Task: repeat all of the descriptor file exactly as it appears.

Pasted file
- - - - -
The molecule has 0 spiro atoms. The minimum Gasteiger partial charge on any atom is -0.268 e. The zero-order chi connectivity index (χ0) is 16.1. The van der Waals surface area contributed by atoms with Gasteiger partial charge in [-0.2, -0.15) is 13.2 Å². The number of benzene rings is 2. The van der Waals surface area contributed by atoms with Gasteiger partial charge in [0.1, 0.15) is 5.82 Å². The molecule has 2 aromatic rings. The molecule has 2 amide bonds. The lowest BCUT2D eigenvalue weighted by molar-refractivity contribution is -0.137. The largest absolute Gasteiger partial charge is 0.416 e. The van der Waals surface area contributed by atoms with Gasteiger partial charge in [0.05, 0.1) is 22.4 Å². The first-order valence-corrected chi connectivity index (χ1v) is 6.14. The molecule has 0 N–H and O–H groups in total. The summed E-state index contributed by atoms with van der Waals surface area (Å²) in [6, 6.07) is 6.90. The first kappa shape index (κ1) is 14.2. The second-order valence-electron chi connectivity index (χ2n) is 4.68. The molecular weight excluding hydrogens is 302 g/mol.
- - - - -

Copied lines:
The molecule has 0 spiro atoms. The minimum Gasteiger partial charge on any atom is -0.268 e. The zero-order chi connectivity index (χ0) is 16.1. The van der Waals surface area contributed by atoms with Gasteiger partial charge in [-0.2, -0.15) is 13.2 Å². The number of benzene rings is 2. The van der Waals surface area contributed by atoms with Gasteiger partial charge in [0.1, 0.15) is 5.82 Å². The molecule has 2 aromatic rings. The molecule has 2 amide bonds. The lowest BCUT2D eigenvalue weighted by molar-refractivity contribution is -0.137. The largest absolute Gasteiger partial charge is 0.416 e. The van der Waals surface area contributed by atoms with Gasteiger partial charge in [0.05, 0.1) is 22.4 Å². The first-order valence-corrected chi connectivity index (χ1v) is 6.14. The molecule has 0 N–H and O–H groups in total. The summed E-state index contributed by atoms with van der Waals surface area (Å²) in [6, 6.07) is 6.90. The first kappa shape index (κ1) is 14.2. The second-order valence-electron chi connectivity index (χ2n) is 4.68. The molecular weight excluding hydrogens is 302 g/mol.